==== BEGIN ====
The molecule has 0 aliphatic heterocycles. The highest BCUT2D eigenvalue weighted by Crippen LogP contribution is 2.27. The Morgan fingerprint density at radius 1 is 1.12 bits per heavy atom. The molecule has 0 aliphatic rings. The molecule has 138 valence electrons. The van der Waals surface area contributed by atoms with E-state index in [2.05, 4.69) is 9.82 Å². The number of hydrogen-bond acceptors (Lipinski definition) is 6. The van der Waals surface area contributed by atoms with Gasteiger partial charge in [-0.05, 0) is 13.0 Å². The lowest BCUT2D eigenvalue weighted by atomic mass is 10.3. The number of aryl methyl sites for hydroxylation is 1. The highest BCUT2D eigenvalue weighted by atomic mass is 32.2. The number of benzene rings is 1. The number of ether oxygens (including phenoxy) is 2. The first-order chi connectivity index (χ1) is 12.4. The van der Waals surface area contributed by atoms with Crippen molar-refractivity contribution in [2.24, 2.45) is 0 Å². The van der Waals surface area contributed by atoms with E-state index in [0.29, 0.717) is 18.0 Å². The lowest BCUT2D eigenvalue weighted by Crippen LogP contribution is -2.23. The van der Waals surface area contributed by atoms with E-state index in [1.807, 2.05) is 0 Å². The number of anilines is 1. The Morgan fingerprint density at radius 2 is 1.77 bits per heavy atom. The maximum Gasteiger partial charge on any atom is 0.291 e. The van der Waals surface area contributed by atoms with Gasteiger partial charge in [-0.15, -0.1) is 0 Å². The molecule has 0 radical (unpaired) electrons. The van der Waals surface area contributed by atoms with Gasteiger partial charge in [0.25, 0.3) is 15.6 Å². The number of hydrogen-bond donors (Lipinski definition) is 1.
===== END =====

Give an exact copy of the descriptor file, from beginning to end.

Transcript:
The molecule has 0 aliphatic heterocycles. The highest BCUT2D eigenvalue weighted by Crippen LogP contribution is 2.27. The Morgan fingerprint density at radius 1 is 1.12 bits per heavy atom. The molecule has 0 aliphatic rings. The molecule has 138 valence electrons. The van der Waals surface area contributed by atoms with E-state index in [2.05, 4.69) is 9.82 Å². The number of hydrogen-bond acceptors (Lipinski definition) is 6. The van der Waals surface area contributed by atoms with Gasteiger partial charge in [-0.05, 0) is 13.0 Å². The lowest BCUT2D eigenvalue weighted by atomic mass is 10.3. The number of aryl methyl sites for hydroxylation is 1. The highest BCUT2D eigenvalue weighted by atomic mass is 32.2. The number of benzene rings is 1. The number of ether oxygens (including phenoxy) is 2. The first-order chi connectivity index (χ1) is 12.4. The van der Waals surface area contributed by atoms with Crippen molar-refractivity contribution in [2.24, 2.45) is 0 Å². The van der Waals surface area contributed by atoms with E-state index in [0.29, 0.717) is 18.0 Å². The lowest BCUT2D eigenvalue weighted by Crippen LogP contribution is -2.23. The van der Waals surface area contributed by atoms with E-state index in [1.807, 2.05) is 0 Å². The number of anilines is 1. The Morgan fingerprint density at radius 2 is 1.77 bits per heavy atom. The maximum Gasteiger partial charge on any atom is 0.291 e. The van der Waals surface area contributed by atoms with Gasteiger partial charge in [-0.15, -0.1) is 0 Å². The molecule has 0 radical (unpaired) electrons. The van der Waals surface area contributed by atoms with Gasteiger partial charge in [0.25, 0.3) is 15.6 Å². The number of hydrogen-bond donors (Lipinski definition) is 1.